Do you not notice that workmen in brass, or goldsmiths, or silversmiths, or those who engage in any art whatsoever, preserve carefully all the instruments of their art; and if hunger come, or poverty afflict them, they prefer to endure anything rather than sell for their maintenance any of the tools which they use. It is frequently the case that many thus choose rather to borrow money to maintain their house and family, than part with the least of the instruments of their art. This they do for the best reasons; for they know that when those are sold, all their skill is rendered of no avail, and the entire groundwork of their gain is gone. If those are left, they may be able, by persevering in the exercise of their skill, in time to pay off their debts; but if they, in the meantime, allow the tools to go to others, there is, for the future, no means by which they can contrive any alleviation of their poverty and hunger. We also ought to judge in the same way. As the instruments of their art are the hammer and anvil and pincers, so the instruments of our work are the apostolic and prophetic books, and all the inspired and profitable Scriptures.5 And as they, by their instruments, shape all the articles they take in hand, so also do we, by our instruments, arm our mind, and strengthen it when relaxed, and renew it when out of condition. Again, artists display their skill in beautiful forms, being unable to change the material of their productions, or to transmute silver into gold, but only to |64 make their figures symmetrical. But it is not so with thee, for thou hast a power beyond theirs—-receiving a vessel of wood, thou canst make it gold. And to this St Paul testifies, speaking thus: “In a great house there are not only vessels of gold and of silver, but also of wood and of earth. If a man therefore purge himself from these, he shall be a vessel unto honour, sanctified and meet for the master’s use, and prepared unto every good work,” (2 Tim. ii. 20, 21.) Let us then not neglect the possession of the sacred books, that we receive no fatal injuries. Let us not hoard gold, but lay up, as our treasures, these inspired books. For gold, whenever it becomes abundant, causes trouble to its possessors; but these books, when carefully preserved, afford great benefit to those who possess them. As also where royal arms are stored, though no one should use them, they afford great security to those who dwell there; since neither thieves nor burglars, nor any other evil-doers, dare attack that place. In the same way, where the inspired books are, from thence all satanical influence is banished, and the great consolation of right principles comes to those who live there; yea, even the very sight of these books by itself makes us slower to commit iniquity. Even if we attempt any forbidden thing, and make ourselves unclean, when we return home and see these books, our conscience accuses us more keenly, and we become less likely to fall again into the same sins. Again, if we have been steadfast in our integrity, we gain more benefit, (if we are acquainted with the word;) for as soon as one comes to the gospel, he by a mere look both rectifies his understanding and ceases from all worldly cares. And |65 if careful reading also follows, the soul, as if initiated in sacred mysteries, is thus purified and made better, while holding converse with God through the Scriptures.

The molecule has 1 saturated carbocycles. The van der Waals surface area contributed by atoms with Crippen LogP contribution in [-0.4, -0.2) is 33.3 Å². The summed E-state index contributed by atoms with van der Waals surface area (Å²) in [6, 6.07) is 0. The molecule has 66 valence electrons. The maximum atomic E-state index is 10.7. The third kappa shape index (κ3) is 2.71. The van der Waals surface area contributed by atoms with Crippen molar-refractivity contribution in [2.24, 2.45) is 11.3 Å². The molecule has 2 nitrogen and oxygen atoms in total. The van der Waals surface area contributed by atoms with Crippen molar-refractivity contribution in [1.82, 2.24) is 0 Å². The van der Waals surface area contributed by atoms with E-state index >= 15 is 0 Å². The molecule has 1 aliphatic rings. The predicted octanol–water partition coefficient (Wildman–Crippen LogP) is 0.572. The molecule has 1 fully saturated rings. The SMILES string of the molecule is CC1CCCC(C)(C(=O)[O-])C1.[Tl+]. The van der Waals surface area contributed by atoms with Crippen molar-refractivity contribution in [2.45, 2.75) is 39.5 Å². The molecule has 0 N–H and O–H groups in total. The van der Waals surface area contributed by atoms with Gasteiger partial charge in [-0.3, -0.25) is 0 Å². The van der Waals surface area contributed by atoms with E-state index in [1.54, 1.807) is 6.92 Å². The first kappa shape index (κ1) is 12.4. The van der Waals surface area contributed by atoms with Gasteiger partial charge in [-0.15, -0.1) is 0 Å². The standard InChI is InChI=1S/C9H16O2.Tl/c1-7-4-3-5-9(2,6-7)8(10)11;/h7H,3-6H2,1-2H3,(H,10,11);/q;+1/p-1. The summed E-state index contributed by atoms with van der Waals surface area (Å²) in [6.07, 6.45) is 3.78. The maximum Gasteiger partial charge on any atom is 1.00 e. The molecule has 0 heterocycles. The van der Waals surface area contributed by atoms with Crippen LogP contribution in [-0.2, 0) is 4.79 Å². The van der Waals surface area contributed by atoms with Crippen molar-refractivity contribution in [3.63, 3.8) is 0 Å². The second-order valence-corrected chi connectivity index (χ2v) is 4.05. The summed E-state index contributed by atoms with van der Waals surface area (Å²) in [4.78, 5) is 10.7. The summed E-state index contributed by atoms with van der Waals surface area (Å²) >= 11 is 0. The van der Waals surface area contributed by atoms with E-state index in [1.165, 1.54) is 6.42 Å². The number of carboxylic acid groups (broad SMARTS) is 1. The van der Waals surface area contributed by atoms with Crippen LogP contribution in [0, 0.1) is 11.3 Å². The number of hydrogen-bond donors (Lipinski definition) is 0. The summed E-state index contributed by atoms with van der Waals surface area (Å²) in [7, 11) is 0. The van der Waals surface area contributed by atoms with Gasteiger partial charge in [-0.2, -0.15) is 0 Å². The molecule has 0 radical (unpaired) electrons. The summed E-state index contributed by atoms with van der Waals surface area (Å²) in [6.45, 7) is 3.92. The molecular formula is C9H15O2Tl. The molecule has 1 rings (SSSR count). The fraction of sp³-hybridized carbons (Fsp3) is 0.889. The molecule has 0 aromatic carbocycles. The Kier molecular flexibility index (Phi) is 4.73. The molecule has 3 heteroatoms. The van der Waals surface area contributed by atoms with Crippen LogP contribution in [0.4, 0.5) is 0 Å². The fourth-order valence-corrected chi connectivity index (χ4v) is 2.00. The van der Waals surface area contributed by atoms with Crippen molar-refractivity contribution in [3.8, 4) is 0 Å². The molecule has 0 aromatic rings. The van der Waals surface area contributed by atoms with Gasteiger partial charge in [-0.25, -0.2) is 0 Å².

“But what,” say they, “if we do not understand the things we read?” Even if you do not understand the contents, your sanctification in a high degree results from it. However, it is impossible that all these things should alike be misunderstood; for it was for this reason that the grace of the Holy Spirit ordained that tax-gatherers, and fishermen, and tent-makers, and shepherds, and goatherds, and uninstructed and illiterate men, should compose these books, that no untaught man should be able to make this pretext; in order that the things delivered should be easily comprehended by all—-in order that the handicraftsman, the domestic, the widow, yea, the most unlearned of all men, should profit and be benefited by the reading. For it is not for vain-glory, as men of the world, but for the salvation of the hearers, that they composed these writings, who, from the beginning, were endued with the gift of the Holy Ghost.

3. For those without—-philosphers, rhetoricians, and annalists, not striving for the common good, but having in view their own renown—-if they said anything useful, even this they involved in their usual obscurity, as in a cloud. But the apostles and prophets always did the very opposite; they, as the common instructors of the world, made all that they delivered plain to all men, in order that every one, even unaided, might be able to learn by the mere reading. Thus also the prophet spake before, when he said, “All shall be taught of God,” (Isa. liv. 13.) “And they shall no more say, every one to his |66 neighbour, Know the Lord, for they shall all know me from the least to the greatest,” (Jer. xxxi. 34.) St Paul also says, “And I, brethren, when I came to you, came not with excellency of speech, or of wisdom, declaring unto you the mystery of God,” (1 Cor. ii. 1.) And again, “My speech and my preaching was not with enticing words of man’s wisdom, but in demonstration of the Spirit and of power,” (1 Cor. ii. 4.) And again, “We speak wisdom,” it is said, “but not the wisdom of this world, nor of the princes of this world that come to nought,” (1 Cor. ii. 6.) For to whom is not the gospel plain? Who is it that hears, “Blessed are the meek; blessed are the merciful; blessed are the pure in heart,” and such things as these, and needs a teacher in order to understand any of the things spoken?